A community for students.
Here's the question you clicked on:
 0 viewing
lgbasallote
 4 years ago
Which of the following is NOT soluble in water?
A) NaCl B) KBr C) CH3CH2OH D) HCl E) C6H6
and how do i know?
lgbasallote
 4 years ago
Which of the following is NOT soluble in water? A) NaCl B) KBr C) CH3CH2OH D) HCl E) C6H6 and how do i know?

This Question is Closed

lgbasallote
 4 years ago
Best ResponseYou've already chosen the best response.1i know for sure it's not A

lgbasallote
 4 years ago
Best ResponseYou've already chosen the best response.1since when did you go green o.O

lgbasallote
 4 years ago
Best ResponseYou've already chosen the best response.1and why do you say so/

cwrw238
 4 years ago
Best ResponseYou've already chosen the best response.1why do i say its benzene?

lgbasallote
 4 years ago
Best ResponseYou've already chosen the best response.1yes...how would you know?

lgbasallote
 4 years ago
Best ResponseYou've already chosen the best response.1im thinking it would have something to do with adhesion and cohesion? or no?

cwrw238
 4 years ago
Best ResponseYou've already chosen the best response.1ok KBr is a soluble salt  an ionic compound ch3ch2oh is alcohol  it mixes well with my whisky benzene is a liquid which if you add to water forms a separate layer its an aromatic organic compound

lgbasallote
 4 years ago
Best ResponseYou've already chosen the best response.1ok...assuming i have no idea what you just said and i lack the experience to think like that...how else can i know?

cwrw238
 4 years ago
Best ResponseYou've already chosen the best response.1hmm  well all i can say its a hydrocarbon which are not usually soluble in water.

lgbasallote
 4 years ago
Best ResponseYou've already chosen the best response.1im thinking it has something to do with cohesionadhesion or hydrogen bonding or IMFA or something >.<

cwrw238
 4 years ago
Best ResponseYou've already chosen the best response.1yes  benzene would not take part in hydrogen bonding  that might be it  the molecule is hexagonal and very stable. sorry i can't be of more help

lgbasallote
 4 years ago
Best ResponseYou've already chosen the best response.1why do you say stable? and what does stability have anything to do with hbonding?

cwrw238
 4 years ago
Best ResponseYou've already chosen the best response.1benzene does not react with water at room temperature and only reacts with strong reagents at elevated temperatures the hexagonal arrangement makes for strong bonding.

lgbasallote
 4 years ago
Best ResponseYou've already chosen the best response.1well im gonna need a more general answer :(

lgbasallote
 4 years ago
Best ResponseYou've already chosen the best response.1what makes a compound not react with water

cwrw238
 4 years ago
Best ResponseYou've already chosen the best response.1in alcohol for instance the hydrogen in OH bit is partially charge and attacks the H3O ion in the water. this can't happen with benzene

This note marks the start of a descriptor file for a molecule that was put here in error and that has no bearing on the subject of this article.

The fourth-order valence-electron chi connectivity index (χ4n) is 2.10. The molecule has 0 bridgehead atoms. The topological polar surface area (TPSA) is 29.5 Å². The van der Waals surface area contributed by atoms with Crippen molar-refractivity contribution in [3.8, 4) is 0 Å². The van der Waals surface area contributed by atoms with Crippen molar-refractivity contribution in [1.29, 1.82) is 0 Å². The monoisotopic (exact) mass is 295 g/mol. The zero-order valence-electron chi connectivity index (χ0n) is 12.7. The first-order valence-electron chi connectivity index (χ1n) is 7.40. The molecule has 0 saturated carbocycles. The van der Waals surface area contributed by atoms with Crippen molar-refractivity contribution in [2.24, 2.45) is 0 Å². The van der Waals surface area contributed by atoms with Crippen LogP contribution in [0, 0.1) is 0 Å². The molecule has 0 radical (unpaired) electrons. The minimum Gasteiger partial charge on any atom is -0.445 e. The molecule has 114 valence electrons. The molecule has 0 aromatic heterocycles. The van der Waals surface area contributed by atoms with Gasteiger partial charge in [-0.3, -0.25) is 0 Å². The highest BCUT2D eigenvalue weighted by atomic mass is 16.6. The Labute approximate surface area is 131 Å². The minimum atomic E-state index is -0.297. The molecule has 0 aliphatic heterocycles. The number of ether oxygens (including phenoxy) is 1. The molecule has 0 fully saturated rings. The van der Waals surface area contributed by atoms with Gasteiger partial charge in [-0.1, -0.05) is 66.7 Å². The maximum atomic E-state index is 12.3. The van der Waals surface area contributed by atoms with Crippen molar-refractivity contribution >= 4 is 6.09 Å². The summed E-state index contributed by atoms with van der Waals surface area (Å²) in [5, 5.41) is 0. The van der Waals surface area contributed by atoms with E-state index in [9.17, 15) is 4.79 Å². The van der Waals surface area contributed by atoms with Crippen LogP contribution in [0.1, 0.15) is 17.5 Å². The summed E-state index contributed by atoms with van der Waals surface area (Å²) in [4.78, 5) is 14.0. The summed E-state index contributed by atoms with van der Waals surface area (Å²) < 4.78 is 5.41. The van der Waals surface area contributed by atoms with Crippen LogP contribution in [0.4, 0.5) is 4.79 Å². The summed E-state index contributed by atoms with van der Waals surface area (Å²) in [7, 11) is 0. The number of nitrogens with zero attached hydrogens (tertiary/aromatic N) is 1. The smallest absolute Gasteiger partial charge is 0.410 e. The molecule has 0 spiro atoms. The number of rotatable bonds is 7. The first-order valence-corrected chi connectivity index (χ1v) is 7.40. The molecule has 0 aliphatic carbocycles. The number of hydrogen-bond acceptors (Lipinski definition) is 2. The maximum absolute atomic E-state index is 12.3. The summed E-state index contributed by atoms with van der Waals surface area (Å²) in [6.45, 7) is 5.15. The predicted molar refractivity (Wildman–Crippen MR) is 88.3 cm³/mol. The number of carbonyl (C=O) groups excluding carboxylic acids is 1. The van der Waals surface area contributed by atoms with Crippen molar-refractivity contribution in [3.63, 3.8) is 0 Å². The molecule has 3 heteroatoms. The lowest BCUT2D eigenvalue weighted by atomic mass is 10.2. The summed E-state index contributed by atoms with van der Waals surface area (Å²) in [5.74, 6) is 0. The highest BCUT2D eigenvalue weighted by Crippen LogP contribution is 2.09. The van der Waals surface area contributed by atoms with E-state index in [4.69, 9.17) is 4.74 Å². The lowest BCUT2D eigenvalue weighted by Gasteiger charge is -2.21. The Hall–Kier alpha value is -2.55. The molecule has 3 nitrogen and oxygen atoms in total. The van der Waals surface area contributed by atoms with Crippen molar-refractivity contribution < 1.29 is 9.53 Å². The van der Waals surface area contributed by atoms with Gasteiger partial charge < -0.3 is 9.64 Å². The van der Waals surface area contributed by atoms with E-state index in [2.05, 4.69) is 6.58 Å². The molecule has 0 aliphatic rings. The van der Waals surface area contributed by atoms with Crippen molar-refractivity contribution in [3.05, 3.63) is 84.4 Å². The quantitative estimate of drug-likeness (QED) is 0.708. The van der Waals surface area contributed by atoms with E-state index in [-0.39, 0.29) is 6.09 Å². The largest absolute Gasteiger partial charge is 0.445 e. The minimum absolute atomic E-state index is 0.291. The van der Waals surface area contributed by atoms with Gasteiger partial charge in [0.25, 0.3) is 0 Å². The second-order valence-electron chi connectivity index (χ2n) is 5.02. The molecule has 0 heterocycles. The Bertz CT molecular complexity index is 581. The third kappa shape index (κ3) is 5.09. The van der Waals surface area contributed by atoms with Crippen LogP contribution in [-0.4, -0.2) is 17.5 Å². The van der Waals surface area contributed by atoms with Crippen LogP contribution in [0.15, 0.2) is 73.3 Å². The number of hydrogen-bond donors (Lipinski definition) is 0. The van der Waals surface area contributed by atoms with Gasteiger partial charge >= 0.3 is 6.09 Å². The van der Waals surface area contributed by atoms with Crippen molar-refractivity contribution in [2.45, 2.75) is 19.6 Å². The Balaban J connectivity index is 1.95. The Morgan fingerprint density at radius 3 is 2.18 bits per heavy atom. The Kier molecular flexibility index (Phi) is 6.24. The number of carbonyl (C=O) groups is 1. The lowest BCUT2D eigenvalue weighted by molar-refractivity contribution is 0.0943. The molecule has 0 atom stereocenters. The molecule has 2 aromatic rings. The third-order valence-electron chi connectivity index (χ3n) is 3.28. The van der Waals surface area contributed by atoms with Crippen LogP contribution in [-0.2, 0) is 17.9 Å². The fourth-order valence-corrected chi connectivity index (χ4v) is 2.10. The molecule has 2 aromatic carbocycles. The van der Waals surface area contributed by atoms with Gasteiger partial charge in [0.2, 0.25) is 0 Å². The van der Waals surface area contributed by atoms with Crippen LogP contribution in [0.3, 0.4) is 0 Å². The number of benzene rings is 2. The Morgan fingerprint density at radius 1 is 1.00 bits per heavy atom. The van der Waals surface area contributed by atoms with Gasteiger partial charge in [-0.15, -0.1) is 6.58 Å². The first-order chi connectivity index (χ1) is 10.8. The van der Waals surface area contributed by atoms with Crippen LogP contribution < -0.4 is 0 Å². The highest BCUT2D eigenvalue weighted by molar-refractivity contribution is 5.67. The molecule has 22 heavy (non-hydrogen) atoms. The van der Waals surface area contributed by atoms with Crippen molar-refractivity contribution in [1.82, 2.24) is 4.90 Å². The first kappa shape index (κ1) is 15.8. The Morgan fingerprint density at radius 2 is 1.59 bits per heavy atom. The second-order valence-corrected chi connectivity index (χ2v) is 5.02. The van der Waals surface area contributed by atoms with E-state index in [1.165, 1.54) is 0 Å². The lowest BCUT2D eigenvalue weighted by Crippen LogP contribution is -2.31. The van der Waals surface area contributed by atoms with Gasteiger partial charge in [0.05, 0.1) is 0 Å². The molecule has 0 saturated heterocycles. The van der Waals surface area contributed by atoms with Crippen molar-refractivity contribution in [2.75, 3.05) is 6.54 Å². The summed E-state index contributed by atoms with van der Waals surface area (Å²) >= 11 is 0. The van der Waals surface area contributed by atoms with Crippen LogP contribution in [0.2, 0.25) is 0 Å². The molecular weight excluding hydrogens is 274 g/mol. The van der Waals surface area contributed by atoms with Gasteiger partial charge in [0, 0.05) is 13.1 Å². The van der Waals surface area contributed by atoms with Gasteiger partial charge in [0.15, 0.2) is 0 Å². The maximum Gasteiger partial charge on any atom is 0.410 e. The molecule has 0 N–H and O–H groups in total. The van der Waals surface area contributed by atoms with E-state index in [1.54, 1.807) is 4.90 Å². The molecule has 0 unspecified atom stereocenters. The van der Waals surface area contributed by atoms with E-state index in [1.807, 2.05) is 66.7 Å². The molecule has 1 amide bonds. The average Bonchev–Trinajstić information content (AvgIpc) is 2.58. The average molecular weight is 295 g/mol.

cwrw238
 4 years ago
Best ResponseYou've already chosen the best response.1gotta go now  my chemistry knowledge is pretty rusty I'm afraid

SanjanaP
 4 years ago
Best ResponseYou've already chosen the best response.1I think It is C6H6 I think that is right :O

lgbasallote
 4 years ago
Best ResponseYou've already chosen the best response.1HOW to know which it is? im not really interested what the answer is

NotTim
 4 years ago
Best ResponseYou've already chosen the best response.1why not just use a solubility table? most textbooks are provided witt one in the appendix...

lgbasallote
 4 years ago
Best ResponseYou've already chosen the best response.1this is for a quiz...we dont have books in quizzes...i need to know HOW

NotTim
 4 years ago
Best ResponseYou've already chosen the best response.1am i allowed answering this?

NotTim
 4 years ago
Best ResponseYou've already chosen the best response.1am i allowed answerign things related to marked papers?

lgbasallote
 4 years ago
Best ResponseYou've already chosen the best response.1this isnt a marked paper

lgbasallote
 4 years ago
Best ResponseYou've already chosen the best response.1im trying to review for my quiz in a few hours

lgbasallote
 4 years ago
Best ResponseYou've already chosen the best response.1what i was saying was that in our quiz we dont have books with solubilty table thingies so i shouldnt rely on it

lgbasallote
 4 years ago
Best ResponseYou've already chosen the best response.1anyway my question is just "HOW TO KNOW WHICH COMPUOUND IS SOLUBLE AND WHICH IS NOT"

NotTim
 4 years ago
Best ResponseYou've already chosen the best response.1I was provided a solubility charts eh, for my examination.... http://en.wikipedia.org/wiki/Solubility_chart

lgbasallote
 4 years ago
Best ResponseYou've already chosen the best response.1but without a solubility chart...how to know?

NotTim
 4 years ago
Best ResponseYou've already chosen the best response.1i think it was related to the ions and charges tho. to figure it out

lgbasallote
 4 years ago
Best ResponseYou've already chosen the best response.1im assuming it has something to do with hydrogen bonding or something

lgbasallote
 4 years ago
Best ResponseYou've already chosen the best response.1but none of the elements are ions o.O

NotTim
 4 years ago
Best ResponseYou've already chosen the best response.1Ahem. Wikipedia is my source. Please do not quote me on this.

NotTim
 4 years ago